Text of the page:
The system to support you in a quiet property market is built around deliberate and systemised action.  When you take the right action and keep it going, things happen.  More quality listings will lead to better commissions and greater levels of enquiry.

You can get more free tips and articles on commercial and retail real estate training programs online at http://www.commercial-realestate-training.com/  

Wednesday, November 2, 2011

Commercial and Retail Property Managers - Get Your Tenants Under Control

When it comes to managing commercial or retail property, the tenants under your control as a property manager can create a reasonable amount of stress and activity on a daily basis. For that reason tenants need to be well managed in keeping with the landlords property performance program.

An interesting question arises as to how many tenants a property manager can successfully control. It is a frequent question although it doesn't have a standard answer; that is because each and every property is unique and different as well as the types of tenants contained in each property.

Here are some observations regards the property management workload process:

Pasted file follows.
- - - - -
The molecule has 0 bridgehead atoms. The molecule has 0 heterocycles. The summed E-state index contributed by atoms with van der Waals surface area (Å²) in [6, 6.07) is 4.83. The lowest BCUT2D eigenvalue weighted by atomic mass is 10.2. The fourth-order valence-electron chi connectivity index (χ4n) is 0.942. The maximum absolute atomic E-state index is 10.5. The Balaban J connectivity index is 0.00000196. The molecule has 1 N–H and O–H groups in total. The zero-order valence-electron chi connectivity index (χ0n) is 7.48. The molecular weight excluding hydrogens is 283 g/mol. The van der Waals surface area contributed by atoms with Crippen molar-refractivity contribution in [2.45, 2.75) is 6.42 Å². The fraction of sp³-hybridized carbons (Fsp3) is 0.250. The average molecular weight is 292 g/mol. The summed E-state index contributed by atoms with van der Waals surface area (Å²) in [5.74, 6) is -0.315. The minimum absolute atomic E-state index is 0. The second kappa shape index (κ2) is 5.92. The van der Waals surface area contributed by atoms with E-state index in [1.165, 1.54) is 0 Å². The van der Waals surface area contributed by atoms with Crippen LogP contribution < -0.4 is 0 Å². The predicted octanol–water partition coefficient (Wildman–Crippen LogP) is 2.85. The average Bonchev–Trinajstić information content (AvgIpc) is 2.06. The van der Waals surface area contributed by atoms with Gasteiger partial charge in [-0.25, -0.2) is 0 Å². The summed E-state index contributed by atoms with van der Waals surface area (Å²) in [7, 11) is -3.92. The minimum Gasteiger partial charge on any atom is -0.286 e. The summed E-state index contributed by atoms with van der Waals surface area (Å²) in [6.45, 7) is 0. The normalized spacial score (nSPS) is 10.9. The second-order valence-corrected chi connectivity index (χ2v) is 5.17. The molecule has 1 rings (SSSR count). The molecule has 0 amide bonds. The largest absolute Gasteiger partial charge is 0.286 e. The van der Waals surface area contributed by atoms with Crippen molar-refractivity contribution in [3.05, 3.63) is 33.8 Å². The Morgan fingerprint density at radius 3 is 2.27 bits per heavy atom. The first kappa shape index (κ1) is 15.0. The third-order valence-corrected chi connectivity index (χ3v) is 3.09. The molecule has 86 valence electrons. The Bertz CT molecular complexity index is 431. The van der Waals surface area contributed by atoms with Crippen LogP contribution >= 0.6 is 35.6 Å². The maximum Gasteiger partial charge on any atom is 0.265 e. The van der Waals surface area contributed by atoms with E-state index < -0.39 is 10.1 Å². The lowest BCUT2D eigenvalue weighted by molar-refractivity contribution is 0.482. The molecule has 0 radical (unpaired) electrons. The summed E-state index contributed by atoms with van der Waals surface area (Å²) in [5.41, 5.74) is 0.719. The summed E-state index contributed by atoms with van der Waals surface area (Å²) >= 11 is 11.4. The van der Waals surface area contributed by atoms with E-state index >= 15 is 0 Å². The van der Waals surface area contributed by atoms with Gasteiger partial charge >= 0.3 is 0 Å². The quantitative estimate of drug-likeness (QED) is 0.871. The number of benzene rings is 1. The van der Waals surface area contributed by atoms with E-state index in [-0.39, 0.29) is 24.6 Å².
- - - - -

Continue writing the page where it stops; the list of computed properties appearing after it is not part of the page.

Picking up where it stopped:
1. Retail Properties generally create far more work for the property manager. This is due to the greater level of interaction with the tenants, and the required reporting processes with the landlord.
      2. Industrial property is generally easier to manage with far less activity relating to leases, outgoings, and tenant management.
      3. Office Property tends to have the middle ground when it comes to workload and property management activities. 4. Properties with multiple tenants in occupation need to be carefully managed because each one of those leases will be unique and different. 5. Some landlords have an extensive reporting and communication process that can overload the activities of the property manager. If that is the case, then a higher fee should be established for the additional workload.   
    I have seen property managers successfully manage up to approximately 200 tenants in a Retail Shopping Centre Property. Beyond that point, the management process becomes too complex and beyond the abilities of one person to stay under control.

    You can see some other tips for commercial and retail property managers at our online training website
    http://www.commercial-realestate-training.com/